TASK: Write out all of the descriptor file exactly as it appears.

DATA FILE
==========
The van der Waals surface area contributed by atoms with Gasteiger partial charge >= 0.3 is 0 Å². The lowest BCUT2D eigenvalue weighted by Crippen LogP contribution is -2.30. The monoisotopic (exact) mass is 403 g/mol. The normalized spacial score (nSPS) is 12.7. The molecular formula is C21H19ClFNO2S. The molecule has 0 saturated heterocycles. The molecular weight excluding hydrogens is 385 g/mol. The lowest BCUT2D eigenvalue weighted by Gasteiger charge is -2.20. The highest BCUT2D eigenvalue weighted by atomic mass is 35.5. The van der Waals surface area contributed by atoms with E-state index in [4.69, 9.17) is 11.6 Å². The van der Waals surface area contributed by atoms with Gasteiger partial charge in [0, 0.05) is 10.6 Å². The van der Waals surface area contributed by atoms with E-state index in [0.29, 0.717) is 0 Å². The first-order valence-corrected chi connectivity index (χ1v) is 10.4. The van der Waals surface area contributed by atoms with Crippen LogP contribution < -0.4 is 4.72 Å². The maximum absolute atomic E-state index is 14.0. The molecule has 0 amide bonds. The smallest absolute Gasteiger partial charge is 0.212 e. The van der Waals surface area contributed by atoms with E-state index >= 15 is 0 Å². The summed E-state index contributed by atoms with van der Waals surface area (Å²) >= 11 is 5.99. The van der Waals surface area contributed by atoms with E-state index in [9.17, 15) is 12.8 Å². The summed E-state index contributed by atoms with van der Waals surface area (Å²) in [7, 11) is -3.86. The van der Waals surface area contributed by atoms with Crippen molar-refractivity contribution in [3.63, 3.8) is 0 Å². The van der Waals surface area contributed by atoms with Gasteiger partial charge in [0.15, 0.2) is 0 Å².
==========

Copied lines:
The van der Waals surface area contributed by atoms with Gasteiger partial charge >= 0.3 is 0 Å². The lowest BCUT2D eigenvalue weighted by Crippen LogP contribution is -2.30. The monoisotopic (exact) mass is 403 g/mol. The normalized spacial score (nSPS) is 12.7. The molecular formula is C21H19ClFNO2S. The molecule has 0 saturated heterocycles. The molecular weight excluding hydrogens is 385 g/mol. The lowest BCUT2D eigenvalue weighted by Gasteiger charge is -2.20. The highest BCUT2D eigenvalue weighted by atomic mass is 35.5. The van der Waals surface area contributed by atoms with E-state index in [4.69, 9.17) is 11.6 Å². The van der Waals surface area contributed by atoms with Gasteiger partial charge in [0, 0.05) is 10.6 Å². The van der Waals surface area contributed by atoms with E-state index in [0.29, 0.717) is 0 Å². The first-order valence-corrected chi connectivity index (χ1v) is 10.4. The van der Waals surface area contributed by atoms with Crippen LogP contribution < -0.4 is 4.72 Å². The maximum absolute atomic E-state index is 14.0. The molecule has 0 amide bonds. The smallest absolute Gasteiger partial charge is 0.212 e. The van der Waals surface area contributed by atoms with E-state index >= 15 is 0 Å². The summed E-state index contributed by atoms with van der Waals surface area (Å²) >= 11 is 5.99. The van der Waals surface area contributed by atoms with E-state index in [9.17, 15) is 12.8 Å². The summed E-state index contributed by atoms with van der Waals surface area (Å²) in [7, 11) is -3.86. The van der Waals surface area contributed by atoms with Crippen molar-refractivity contribution in [3.63, 3.8) is 0 Å². The van der Waals surface area contributed by atoms with Gasteiger partial charge in [0.15, 0.2) is 0 Å².